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Tutorial: Silicone mold making for casting custom parts
Recluce 21 October 2006, based on this forum thread.

1. Piece preparation

One of the most important steps in making a mold is to ensure that your piece is prepared for molding. Newer Lego helmets and hairpieces have thin rings inside them that grip the head “stud”. This works great for Lego’s high quality plastic injection molding but is poor for resin casting. So, I take some sculpey or Magic Sculpt and fill in the space around the outside. Some pieces you will not have to do this to, lucky you.

On the left, a cone hat that does not need filling, on the right a clone trooper helmet that has already been filled. This is also the time to ensure that your piece has had all sanding and finishing work. Silicone will reproduce every aspect of your master piece, even the undesirable parts like scratches and marks.

2. Building your box

Liquid silicone is very slippery stuff. It will work its way through any crack you give it. So, choose some nice new lego bricks in colors you don’t ever want to use again. I suggest large pieces, not a bunch of 2x2s. The less cracks you give it, the less waste of silicone. Also, grouping your boxes together (when making many molds at once) will conserve silicone seepage.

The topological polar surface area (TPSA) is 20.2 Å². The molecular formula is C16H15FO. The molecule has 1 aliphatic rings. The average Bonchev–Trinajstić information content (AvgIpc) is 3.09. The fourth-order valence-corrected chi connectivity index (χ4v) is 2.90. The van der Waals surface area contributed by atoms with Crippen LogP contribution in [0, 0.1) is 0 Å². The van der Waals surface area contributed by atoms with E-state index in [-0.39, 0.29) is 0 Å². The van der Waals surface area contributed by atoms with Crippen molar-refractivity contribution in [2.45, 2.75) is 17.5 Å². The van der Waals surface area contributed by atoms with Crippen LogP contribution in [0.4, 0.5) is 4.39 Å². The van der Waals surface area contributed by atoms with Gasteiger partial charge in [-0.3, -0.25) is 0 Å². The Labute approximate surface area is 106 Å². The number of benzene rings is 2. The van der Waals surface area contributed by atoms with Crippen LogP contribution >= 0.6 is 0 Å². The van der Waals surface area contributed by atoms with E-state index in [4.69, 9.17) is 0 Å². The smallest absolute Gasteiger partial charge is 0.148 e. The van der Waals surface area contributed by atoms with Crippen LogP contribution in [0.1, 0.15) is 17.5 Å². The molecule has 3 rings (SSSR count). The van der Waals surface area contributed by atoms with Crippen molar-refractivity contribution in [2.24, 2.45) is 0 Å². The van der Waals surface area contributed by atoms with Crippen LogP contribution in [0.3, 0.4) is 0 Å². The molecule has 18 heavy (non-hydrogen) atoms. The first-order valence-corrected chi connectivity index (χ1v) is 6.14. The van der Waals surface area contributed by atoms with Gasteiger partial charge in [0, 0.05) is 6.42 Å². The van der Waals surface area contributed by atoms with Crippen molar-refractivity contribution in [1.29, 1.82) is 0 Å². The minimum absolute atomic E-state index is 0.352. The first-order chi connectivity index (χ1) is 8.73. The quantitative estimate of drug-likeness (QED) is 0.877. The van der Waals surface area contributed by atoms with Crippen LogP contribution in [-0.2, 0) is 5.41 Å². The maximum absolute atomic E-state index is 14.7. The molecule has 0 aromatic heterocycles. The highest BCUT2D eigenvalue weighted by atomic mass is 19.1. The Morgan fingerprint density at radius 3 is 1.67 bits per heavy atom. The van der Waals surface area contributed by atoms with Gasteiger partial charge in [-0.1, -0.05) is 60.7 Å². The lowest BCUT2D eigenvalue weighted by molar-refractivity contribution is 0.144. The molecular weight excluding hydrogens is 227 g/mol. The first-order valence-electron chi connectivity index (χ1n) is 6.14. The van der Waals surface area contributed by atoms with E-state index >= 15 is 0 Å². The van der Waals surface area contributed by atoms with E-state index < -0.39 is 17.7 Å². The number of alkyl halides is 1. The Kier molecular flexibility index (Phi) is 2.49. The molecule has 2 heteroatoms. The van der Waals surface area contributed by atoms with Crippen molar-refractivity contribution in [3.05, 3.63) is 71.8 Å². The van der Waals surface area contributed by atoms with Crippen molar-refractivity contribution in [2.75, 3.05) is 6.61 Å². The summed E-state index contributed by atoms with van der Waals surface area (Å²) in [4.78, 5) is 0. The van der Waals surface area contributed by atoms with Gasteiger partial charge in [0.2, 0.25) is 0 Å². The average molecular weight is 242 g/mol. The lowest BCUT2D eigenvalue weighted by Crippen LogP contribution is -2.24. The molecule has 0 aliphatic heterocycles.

While the picture shows a box with inside dimensions of 5x5, I have found that 4x4 will work just as well for MOST helmets and hairpieces. You be the judge based on your piece, but if you don’t need a large block to work with then you will save costly silicone.

Ensure that all of your blocks are tightly assembled. Also, whatever baseplate you use should not be a favorite as residue will remain on it.

3. Placing your “master” piece in the box.

Your master piece has already been partially prepared, but now it needs more. I put a head inside the helmet or hairpiece I’m molding and then make a base of sculpey. Choose some sculpey in a bright color that contrasts with both your silicone and the piece you’re molding. That way you can easily find it later on. Pull off a grape sized piece of sculpey from the block and roll one end of it into a tip. Insert the tip into the minifig head and smooth it up to the edge of your master piece. The closer it is to the edge the better results I’ve gotten. The base should be about ½ inch thick.

Then, place it in the center of your box, but don’t smash it in, just enough pressure for it to stick to the baseplate.